Everyone is musical and can be a singer.  We all have music in us –  to some it just comes more easily, strongly, and naturally, while others have to work harder to find it, but it is there as part of our souls – that is what I believe.  And you don’t have to be ‘on stage’ to qualify.  If we don’t block the ears of our hearts and minds with the worries of life, all of us can hear music right here and now in some form.  I am not just talking about the music we hear blaring out of the radio, CDs, or through other devices, but noticing how real music feels in the rhythms of life around us.  This is the type of music that gets deep into our bodies and spirits.  We may find ourselves casually tapping our fingers to what we hear and start humming a tune, or sing a random song.  When we were babies and children we made noises and didn’t care who was watching or listening.  Did you know that these small things are the start of something wonderful?

Stop reading this post right now and take a moment to just listen to the sounds around you for a minute…

Continue reading “Singer beginner? Start with your head!”
Posted in Musings

Spit spot! Why a Mary Poppins perspective positively pleases

I recently saw Mary Poppins Returns and while today’s post will not specifically review this movie in too much detail (hint: go and see it for yourself!), the cast and lead characters are wonderful – particularly Emily Blunt as Mary Poppins and Lin-Manuel Miranda as Jack the lamplighter.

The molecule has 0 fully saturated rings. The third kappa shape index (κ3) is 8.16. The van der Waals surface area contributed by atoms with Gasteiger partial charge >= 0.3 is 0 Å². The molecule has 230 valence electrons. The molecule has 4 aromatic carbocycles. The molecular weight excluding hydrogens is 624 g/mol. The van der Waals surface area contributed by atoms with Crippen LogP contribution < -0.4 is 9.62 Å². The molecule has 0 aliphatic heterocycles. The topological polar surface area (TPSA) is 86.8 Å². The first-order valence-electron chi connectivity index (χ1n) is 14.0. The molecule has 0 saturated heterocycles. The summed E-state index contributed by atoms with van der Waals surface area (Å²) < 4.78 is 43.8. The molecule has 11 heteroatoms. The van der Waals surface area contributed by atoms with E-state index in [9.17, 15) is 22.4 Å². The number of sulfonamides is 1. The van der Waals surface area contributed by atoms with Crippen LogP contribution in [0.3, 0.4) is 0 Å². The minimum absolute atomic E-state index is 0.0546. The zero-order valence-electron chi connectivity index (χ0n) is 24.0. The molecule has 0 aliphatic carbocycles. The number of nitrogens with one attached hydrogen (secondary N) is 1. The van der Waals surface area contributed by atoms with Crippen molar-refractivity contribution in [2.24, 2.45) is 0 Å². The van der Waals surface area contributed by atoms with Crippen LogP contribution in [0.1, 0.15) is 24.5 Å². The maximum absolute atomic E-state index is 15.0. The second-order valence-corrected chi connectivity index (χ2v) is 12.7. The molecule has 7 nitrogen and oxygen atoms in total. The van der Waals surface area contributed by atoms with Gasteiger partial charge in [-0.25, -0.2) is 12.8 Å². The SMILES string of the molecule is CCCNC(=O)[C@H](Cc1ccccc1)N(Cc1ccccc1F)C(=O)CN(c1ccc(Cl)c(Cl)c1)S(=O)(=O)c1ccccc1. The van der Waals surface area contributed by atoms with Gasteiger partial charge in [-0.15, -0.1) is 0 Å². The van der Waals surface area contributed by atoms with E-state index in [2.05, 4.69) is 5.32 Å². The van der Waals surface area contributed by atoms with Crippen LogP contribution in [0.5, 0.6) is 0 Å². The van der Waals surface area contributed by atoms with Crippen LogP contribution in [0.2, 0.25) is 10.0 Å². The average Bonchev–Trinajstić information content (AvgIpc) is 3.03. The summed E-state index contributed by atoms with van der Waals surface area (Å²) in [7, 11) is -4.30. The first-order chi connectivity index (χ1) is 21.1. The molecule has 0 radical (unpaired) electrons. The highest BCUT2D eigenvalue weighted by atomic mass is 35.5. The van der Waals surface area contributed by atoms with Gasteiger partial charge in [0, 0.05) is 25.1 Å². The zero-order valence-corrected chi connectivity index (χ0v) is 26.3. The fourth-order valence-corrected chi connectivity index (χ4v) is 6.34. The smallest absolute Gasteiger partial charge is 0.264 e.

From the opening scene you have the feeling of being taken right back to a simpler (albeit difficult) time in history – it is set in the 1930s during the ‘Great Slump’.  I also found that this initial reaction extended to how the movie itself looked and was made – first impressions count, right?  The cast and crew have done a grand job of pulling you into a now-lost world of lightness, whimsy, and the sweet innocence of old-time musicals from the 1950s.  The music, rich orchestral sounds, costumes, artwork, details, and more are to be absorbed in all their enchantment.

Continue reading “Spit spot! Why a Mary Poppins perspective positively pleases”